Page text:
Mounjaro is a hormone-mimicking diabetes drug that's a lot like Ozempic.
A new trial suggests Mounjaro is even stronger than Ozempic for weight loss.
Side effects are also stronger, though, and they can include nausea, diarrhea, and hair loss.
An Ozempic rival proved highly effective in a new clinical trial — and could be approved for weight loss in just a few months, according to an expert who's been studying the drug.
Eli Lilly's Mounjaro is, like Novo Nordisk's Ozempic and Wegovy, a diabetes injectable with a side effect of weight loss. But the latest data suggests this one may be even more of a game-changer than the blockbuster weight loss drugs already dominating popular culture.
"This is a landmark," lead study author Dr. W Timothy Garvey, a senior scientist at the University of Alabama, Birmingham's Nutrition Obesity Research Center said on Friday at the American Diabetes Association conference, where the results were announced. He called them "very impressive" and referred to Mounjaro as "the big bomb in terms of weight loss."
The trial results were published in a large new study Friday night, in the medical journal The Lancet.
They showed the injection Mounjaro — which was approved to treat type 2 diabetes in May 2022 — was highly effective at helping overweight people with diabetes lose a substantial amount of weight. The drug helped them lose enough weight to lower their risk of other chronic diseases, and, in some cases, even put their diabetes in remission, while also shrinking their waistlines.
Patients with diabetes and obesity generally have a harder time losing weight than patients who are only overweight. But in this 72-week trial of overweight diabetics, nearly half (48%) of patients on a 15mg dose of Mounjaro lost at least 15% of their body weight.
Those weight loss results are on par with a 2021 study of Ozempic in patients who did not have diabetes — suggesting that Mounjaro is a more powerful, potent drug for weight loss. This is, in part, because the active ingredient in Mounjaro is a drug called tirzepatide, which mimics two different hunger-regulating hormones (GIP and GLP-1). Ozempic and Wegovy use semaglutide, which only mimics one hormone (GLP-1).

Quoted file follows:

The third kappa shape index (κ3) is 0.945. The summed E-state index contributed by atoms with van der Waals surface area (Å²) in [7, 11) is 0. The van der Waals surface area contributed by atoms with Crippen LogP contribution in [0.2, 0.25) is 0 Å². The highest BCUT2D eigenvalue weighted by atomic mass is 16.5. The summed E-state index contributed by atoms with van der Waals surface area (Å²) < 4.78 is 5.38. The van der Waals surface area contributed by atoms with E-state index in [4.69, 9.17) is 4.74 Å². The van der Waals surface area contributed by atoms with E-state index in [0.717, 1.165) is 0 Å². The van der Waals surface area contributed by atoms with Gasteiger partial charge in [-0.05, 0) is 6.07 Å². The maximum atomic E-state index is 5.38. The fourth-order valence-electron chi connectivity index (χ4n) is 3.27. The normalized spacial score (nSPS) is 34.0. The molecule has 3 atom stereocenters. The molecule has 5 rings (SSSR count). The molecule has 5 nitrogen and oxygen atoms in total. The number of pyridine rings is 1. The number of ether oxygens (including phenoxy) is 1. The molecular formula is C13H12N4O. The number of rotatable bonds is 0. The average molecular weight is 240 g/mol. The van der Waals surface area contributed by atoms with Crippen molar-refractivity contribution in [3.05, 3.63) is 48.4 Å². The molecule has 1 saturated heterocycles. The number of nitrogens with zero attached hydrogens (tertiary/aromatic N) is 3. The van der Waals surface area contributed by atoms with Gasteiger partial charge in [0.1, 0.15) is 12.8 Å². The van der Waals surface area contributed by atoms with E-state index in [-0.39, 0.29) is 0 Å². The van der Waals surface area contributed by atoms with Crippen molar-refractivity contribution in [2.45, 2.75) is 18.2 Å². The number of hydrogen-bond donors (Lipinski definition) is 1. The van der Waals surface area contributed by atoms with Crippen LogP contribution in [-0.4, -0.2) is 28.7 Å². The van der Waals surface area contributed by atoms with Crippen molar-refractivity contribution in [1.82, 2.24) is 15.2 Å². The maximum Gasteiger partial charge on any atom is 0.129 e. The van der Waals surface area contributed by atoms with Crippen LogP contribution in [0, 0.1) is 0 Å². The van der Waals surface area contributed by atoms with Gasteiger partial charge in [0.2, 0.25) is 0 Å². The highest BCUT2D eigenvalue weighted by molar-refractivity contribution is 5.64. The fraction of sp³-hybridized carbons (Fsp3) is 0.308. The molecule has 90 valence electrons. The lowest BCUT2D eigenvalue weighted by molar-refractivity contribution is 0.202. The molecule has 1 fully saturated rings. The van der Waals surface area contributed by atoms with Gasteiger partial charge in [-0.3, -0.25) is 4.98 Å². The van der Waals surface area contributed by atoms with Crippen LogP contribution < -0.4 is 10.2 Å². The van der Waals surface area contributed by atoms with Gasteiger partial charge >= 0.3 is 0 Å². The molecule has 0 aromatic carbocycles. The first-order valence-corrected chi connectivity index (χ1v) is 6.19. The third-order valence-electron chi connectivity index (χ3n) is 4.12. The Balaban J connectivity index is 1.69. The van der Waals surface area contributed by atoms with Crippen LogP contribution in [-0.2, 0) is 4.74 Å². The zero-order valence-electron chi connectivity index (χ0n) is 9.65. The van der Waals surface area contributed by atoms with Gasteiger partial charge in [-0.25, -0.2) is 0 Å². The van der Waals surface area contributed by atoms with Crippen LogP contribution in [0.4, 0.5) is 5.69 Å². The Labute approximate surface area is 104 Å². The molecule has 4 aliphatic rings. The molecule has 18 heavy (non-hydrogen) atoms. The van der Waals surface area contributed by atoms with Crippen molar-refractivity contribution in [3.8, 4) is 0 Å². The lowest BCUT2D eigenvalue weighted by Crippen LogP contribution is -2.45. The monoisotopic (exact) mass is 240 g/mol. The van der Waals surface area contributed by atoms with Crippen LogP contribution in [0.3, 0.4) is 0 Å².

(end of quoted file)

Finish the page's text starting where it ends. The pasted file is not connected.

Garvey, who co-authored the study, which was funded by drugmaker Eli Lilly, said he expects the FDA could approve Mounjaro for weight loss "later this year."
But it's not for everyone. Side effects like nausea and gastrointestinal issues were more common with Mounjaro than with Ozempic, especially during the early phases of the trial, when patients were still ramping up their doses, and getting used to the medication. Some patients complained of fatigue, or had some hair fall out, because their weight loss was so rapid.
'These patients need new clothes'
Those who could benefit most from the drug already can't get their hands on it.
"Patients like this medicine," Garvey told Insider during a press briefing about the study on Friday.
He said some patients have been "crying in our office, because the study's over," and they won't have free access to tirzepatide anymore. "They like the weight loss they achieved, and they can't get the medicine anymore."
Many insurance carriers don't reimburse patients for pricey injectable drugs including Ozempic, Wegovy, and Mounjaro, and out of pocket costs can run upwards of $1,000 a month.
"In many patients, the weight is just gonna go back up once they stop the medicine," Garvey said.
Patients in the study lost so much weight that their BMI classifications dropped down into new categories (from "overweight" to "healthy," or from "obese" to "overweight.")
"These patients need new clothes, with a decrease in waist circumference of over five inches," Garvey said.
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